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As Utah’s social media laws head to court — nobody is happy

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As Utah aims to be one of the first states in the country to take on social media giants like TikTok and Facebook, some argue the state’s 2024 revisions were unnecessary.

Citing a youth mental health crisis, Utah passed sweeping legislation in 2023 to regulate how minors interact with social media. That included adding age verification and parental consent for minors to use social media and restricting access to apps between the hours of 10:30 p.m. and 6:30 a.m. This year, those laws were scaled back in the face of a pending court case.

Sponsors said the changes are aimed at helping Utah’s case against the companies in court. But neither Big Tech nor some of the law’s supporters are happy about it.

Both NetChoice, a trade group representing TikTok, Google and Facebook’s parent company Meta, as well as conservative think tanks, have criticized the laws, but for different reasons.

“Unconstitutional laws help no one,” said director of NetChoice Litigation Center Chris Marchese in a statement. “Despite going back to the drawing board, Utah is still not on the right side of the Constitution."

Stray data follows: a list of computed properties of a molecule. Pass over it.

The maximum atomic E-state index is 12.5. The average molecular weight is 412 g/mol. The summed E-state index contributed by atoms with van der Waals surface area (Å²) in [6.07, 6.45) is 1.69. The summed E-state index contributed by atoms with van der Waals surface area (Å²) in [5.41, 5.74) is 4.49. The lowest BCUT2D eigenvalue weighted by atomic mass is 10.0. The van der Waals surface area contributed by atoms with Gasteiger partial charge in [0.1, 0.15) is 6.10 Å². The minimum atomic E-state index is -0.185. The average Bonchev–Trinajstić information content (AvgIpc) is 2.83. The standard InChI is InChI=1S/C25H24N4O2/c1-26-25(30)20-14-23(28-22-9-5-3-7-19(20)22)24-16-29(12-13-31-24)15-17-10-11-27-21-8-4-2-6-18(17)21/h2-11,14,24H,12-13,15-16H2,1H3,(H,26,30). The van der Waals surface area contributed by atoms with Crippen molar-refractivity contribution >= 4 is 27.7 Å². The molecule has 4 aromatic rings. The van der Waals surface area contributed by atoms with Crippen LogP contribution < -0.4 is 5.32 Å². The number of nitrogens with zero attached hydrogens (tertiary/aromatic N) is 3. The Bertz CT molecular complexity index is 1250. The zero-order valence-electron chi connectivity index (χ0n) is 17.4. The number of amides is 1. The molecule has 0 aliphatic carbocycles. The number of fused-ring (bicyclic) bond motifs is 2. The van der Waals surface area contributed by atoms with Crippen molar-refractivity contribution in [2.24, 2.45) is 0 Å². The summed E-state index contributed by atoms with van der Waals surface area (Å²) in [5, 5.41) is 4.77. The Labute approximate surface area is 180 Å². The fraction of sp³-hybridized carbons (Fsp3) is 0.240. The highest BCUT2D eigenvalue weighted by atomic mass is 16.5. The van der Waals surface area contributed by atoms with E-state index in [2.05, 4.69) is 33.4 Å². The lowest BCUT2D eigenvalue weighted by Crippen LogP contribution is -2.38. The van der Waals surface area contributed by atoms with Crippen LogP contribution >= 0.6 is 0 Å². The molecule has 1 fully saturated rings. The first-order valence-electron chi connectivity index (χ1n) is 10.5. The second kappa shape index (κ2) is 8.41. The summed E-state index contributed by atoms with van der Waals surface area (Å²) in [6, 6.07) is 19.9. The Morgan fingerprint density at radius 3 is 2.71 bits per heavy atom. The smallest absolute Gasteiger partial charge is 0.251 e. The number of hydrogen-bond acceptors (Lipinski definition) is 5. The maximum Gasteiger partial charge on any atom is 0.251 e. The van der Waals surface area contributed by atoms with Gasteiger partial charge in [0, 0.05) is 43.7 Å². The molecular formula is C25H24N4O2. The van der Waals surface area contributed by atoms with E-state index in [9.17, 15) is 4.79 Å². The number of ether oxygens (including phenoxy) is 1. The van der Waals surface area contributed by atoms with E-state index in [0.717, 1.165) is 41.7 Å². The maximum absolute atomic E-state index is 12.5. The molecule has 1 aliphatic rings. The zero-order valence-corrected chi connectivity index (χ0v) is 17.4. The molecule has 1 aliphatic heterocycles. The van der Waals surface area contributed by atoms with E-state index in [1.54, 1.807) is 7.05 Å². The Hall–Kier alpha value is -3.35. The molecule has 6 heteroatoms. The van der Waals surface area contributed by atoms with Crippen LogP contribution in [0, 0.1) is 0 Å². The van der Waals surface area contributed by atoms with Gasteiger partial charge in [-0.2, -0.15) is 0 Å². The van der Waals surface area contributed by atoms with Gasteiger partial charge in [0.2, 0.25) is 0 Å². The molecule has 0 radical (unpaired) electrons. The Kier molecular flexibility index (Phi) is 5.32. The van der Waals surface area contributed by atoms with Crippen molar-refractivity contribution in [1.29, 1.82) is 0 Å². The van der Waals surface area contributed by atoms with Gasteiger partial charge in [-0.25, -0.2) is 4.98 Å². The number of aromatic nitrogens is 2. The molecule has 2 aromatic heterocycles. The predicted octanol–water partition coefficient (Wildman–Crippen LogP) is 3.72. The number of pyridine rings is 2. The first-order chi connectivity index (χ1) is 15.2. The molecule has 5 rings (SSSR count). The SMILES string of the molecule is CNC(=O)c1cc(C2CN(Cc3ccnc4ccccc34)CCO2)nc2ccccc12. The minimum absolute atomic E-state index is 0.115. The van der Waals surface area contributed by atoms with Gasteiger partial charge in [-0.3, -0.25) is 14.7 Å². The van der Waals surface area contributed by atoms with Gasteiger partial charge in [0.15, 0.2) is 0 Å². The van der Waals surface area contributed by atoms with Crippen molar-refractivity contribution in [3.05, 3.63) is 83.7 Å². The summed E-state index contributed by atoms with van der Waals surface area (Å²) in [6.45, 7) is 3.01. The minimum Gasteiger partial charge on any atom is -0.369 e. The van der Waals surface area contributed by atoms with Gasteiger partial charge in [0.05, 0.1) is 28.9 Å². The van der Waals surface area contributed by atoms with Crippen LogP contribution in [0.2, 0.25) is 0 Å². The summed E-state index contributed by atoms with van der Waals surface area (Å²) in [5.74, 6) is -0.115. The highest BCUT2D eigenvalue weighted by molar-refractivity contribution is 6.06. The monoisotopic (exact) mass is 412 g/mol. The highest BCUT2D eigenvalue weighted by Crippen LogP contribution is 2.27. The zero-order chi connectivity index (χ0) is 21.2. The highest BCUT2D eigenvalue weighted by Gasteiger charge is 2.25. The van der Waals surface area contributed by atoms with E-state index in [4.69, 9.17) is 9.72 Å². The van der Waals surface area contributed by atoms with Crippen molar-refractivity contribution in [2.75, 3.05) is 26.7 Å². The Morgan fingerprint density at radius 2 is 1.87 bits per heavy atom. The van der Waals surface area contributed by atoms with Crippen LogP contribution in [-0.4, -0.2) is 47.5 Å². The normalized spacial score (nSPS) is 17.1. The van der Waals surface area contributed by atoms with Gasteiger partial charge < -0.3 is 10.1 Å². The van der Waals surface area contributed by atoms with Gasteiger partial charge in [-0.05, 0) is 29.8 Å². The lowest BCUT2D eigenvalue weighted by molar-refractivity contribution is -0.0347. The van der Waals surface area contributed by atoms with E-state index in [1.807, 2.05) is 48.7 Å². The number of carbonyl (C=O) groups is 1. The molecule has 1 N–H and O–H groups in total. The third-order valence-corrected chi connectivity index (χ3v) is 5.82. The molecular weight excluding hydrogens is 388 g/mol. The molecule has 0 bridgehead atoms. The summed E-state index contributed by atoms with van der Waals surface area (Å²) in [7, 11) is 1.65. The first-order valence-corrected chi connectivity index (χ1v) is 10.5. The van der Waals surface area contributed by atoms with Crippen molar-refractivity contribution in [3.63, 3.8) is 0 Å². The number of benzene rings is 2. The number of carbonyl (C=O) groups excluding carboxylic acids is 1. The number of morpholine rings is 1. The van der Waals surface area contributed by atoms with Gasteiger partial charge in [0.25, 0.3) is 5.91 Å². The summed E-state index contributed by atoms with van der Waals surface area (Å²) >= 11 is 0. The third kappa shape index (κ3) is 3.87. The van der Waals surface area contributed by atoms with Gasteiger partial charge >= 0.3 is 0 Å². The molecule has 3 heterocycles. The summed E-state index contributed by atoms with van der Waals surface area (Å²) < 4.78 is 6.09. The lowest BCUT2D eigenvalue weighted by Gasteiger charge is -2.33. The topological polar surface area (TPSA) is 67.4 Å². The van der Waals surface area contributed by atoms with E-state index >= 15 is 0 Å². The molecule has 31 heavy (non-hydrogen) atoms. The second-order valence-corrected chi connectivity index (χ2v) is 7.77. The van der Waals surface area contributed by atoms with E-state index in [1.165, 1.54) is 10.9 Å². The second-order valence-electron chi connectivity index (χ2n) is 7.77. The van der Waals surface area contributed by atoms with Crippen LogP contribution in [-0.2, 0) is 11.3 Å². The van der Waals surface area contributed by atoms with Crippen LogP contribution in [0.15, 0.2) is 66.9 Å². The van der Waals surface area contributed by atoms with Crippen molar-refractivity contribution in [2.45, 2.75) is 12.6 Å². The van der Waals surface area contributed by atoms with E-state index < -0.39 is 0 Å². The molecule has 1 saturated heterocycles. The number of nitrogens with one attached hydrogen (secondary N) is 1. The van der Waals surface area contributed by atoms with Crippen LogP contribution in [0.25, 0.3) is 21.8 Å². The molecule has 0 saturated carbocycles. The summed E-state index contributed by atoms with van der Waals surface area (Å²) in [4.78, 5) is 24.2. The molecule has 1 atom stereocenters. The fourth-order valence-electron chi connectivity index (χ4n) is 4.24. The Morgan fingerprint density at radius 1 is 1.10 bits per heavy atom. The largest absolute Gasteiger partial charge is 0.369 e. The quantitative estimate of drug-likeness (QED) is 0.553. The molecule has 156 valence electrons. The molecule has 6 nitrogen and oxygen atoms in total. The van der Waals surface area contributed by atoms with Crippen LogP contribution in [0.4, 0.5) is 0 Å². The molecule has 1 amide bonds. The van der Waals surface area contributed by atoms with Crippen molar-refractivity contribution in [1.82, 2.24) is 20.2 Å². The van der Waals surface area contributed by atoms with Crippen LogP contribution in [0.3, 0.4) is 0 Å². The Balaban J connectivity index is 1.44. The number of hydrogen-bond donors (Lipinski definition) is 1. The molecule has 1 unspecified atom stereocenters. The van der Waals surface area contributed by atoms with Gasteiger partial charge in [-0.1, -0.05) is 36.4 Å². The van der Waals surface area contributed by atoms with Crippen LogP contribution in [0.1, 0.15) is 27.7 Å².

While industry leaders say they also want to keep minors safe online, NetChoice argued Utah’s laws still infringe on rights to free speech and privacy.

“The First Amendment prohibits the government from restricting an individual’s ability to access lawful speech, engage in discourse, express opinions, and more,” the organization argued to the Utah Legislature during a February hearing for SB194.

“Indeed, the right of free speech is enjoyed by minors and adults alike. When challenged, the Supreme Court has consistently reaffirmed this bedrock First Amendment principle.”

Utah’s laws state social media companies will not be able to collect and sell data associated with minors' accounts. The Utah Division of Consumer Protection will also be tasked with setting guidelines for how social media companies can verify a user’s age without collecting a substantial amount of personal data.

But some say it does not go far enough.

In written commentary, Daniel Cochrane, senior research associate for the conservative think tank The Heritage Foundation, argued that 2024’s changes represented a “major step back for Utah’s kids and parents.”

Cochrane said Utah “rolled over” to tech companies and the state’s concessions were unnecessary because it is too early to tell if some of the stricter measures like parental consent to create an account would hold up in court.

“Courts face a completely different set of facts today than they did over 20 years ago [when similar cases were heard],” he said. “Only a fraction of kids had access to the internet, let alone smartphones. And the harms of social media were not known to the degree they are today.”

Lawmakers in other states have moved forward with more restrictive social media laws than Utah’s. On April 8, Tennessee lawmakers passed legislation requiring minors to have parental consent in order to create a social media account.

Filing deadlines for plaintiffs and defendants in the case challenging Utah’s social media laws are next month.

Sean is KUER’s politics reporter.
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